Duke’s Writing in the Disciplines Workshops for Fall 2019

The Thompson Writing Program‘s Writing in the Disciplines program has announced their schedule of Fall 2019 workshops for Duke faculty. For more information about the workshops or Writing in the Disciplines, contact Cary Moskovitz.

Tues, Sept 10  3-4:30pm
Crafting Effective Writing Assignments II: The Writing Process
Left to their own devices, students will often wait until a writing assignment is nearly due—cheating themselves out of much the learning the assignment was designed to support. This session explores a range of options for staging the writing process in ways that can maximize learning, without overburdening the instructor. 
Biological Sciences 111, West Campus. Please register here.

Thurs, Sept 26  2-3:30pm
Setting Up and Managing Group Writing Assignments 

While co-authorship is increasingly common in undergraduate courses, faculty often have little training on how to effectively manage collaborative student work. Topics for this session include forming groups, assigning roles, reducing freeloading, and setting up a peer evaluation protocol.
Classroom Building 136, East Campus. Please register here.

Wed, Oct 9   1-2:30pm
Efficient and Effective Feedback for Student Writing
Time-saving strategies for giving effective feedback on student writing.
Link 085 (Seminar 2), West Campus. Please register here.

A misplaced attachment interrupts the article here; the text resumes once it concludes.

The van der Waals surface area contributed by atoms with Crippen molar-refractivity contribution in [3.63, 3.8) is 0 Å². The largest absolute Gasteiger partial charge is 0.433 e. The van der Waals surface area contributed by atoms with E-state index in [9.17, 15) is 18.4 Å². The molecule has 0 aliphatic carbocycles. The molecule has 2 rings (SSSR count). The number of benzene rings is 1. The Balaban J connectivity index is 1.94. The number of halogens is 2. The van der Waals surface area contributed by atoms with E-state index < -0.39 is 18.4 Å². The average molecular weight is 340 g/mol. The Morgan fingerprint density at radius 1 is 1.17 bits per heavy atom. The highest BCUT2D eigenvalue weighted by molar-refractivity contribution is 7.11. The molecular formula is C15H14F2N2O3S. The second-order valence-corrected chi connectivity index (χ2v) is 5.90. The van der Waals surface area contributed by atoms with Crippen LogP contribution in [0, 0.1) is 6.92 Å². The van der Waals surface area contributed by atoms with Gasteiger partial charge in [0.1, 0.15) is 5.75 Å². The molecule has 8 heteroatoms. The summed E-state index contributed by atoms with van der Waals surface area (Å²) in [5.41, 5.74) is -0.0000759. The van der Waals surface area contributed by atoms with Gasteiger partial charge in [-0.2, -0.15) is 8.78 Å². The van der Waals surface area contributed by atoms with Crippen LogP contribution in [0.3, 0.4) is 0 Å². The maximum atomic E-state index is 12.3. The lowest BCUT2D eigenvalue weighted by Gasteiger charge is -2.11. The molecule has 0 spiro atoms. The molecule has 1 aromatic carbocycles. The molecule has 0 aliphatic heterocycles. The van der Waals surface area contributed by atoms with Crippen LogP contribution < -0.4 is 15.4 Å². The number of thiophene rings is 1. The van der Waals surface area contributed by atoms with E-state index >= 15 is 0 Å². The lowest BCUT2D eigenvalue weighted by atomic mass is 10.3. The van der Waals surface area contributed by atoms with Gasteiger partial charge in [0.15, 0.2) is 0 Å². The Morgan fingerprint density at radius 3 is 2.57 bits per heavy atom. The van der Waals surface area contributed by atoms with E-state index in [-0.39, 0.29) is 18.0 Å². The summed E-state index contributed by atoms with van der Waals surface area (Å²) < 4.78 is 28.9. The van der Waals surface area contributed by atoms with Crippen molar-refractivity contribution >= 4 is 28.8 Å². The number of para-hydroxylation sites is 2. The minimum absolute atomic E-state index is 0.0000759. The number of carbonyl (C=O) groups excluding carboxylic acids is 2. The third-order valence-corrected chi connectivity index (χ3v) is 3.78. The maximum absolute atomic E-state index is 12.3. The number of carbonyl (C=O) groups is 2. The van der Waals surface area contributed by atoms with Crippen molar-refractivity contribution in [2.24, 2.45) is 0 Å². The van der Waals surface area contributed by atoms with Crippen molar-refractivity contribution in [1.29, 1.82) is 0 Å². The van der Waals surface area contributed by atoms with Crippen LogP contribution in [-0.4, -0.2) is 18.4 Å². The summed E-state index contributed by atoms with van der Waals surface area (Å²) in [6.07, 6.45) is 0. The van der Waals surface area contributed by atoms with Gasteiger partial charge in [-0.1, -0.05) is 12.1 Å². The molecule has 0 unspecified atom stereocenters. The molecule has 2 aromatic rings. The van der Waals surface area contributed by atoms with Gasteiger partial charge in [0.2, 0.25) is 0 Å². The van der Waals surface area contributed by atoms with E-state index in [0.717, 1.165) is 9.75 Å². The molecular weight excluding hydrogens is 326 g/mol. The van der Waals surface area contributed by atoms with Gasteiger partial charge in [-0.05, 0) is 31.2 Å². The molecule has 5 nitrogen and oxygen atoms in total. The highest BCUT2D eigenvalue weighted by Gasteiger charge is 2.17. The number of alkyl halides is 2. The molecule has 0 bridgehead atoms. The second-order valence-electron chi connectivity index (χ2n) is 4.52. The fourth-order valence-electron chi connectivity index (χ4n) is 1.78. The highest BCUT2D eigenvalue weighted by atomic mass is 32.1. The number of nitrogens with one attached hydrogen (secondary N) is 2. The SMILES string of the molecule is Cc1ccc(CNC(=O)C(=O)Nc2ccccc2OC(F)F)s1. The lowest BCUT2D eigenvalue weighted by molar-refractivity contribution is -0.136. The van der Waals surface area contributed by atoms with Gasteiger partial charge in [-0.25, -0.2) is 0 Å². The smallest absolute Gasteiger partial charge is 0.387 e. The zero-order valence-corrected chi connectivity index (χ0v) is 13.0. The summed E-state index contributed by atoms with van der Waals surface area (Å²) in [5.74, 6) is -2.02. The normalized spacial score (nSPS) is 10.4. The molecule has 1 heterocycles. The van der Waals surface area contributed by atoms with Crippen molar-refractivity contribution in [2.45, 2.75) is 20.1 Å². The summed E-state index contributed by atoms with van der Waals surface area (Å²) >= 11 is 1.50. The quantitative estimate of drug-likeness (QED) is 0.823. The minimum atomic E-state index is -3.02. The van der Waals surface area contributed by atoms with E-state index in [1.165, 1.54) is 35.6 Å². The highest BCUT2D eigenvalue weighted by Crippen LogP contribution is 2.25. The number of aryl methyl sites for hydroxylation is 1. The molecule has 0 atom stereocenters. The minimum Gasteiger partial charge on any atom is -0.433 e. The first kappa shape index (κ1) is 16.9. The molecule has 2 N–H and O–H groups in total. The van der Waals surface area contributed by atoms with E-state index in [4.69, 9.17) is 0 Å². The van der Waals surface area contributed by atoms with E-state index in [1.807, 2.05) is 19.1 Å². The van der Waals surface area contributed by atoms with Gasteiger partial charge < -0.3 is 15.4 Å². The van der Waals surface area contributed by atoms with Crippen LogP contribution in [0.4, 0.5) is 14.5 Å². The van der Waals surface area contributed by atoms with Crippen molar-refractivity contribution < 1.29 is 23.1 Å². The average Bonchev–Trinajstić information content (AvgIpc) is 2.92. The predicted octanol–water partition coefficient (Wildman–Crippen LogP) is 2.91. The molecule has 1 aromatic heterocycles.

Thurs, Oct 24  3-4:30pm 
Using Peer Feedback Effectively 

Peer feedback (often called “peer review” or “peer response”) has become a mainstay of writing pedagogy. Peer feedback can indeed be valuable; but, like all classroom practices, it’s effectiveness depends on how it is implemented. Topics of this workshop include understanding students’ history with peer feedback and social dynamics, choosing and articulating the feedback task, setting expectations, and assigning groups 
Classroom Building 136, East Campus. Please register here.

Mon, Nov 18  1:30-3pm 
Working with Sources
Working with texts is a key element of nearly all scholarly writing, but especially so in the humanities and interpretive social sciences.  Students’ knowledge of practices such as source selection; employing summary, paraphrase, and quotation; and citation is often rudimentary and their attempts often lack rhetorical purpose. This session gives an overview of common challenges students face in working with sources and explores strategies for helping students approach sources effectively as writers. 
LSRC B102, West Campus. Please register here.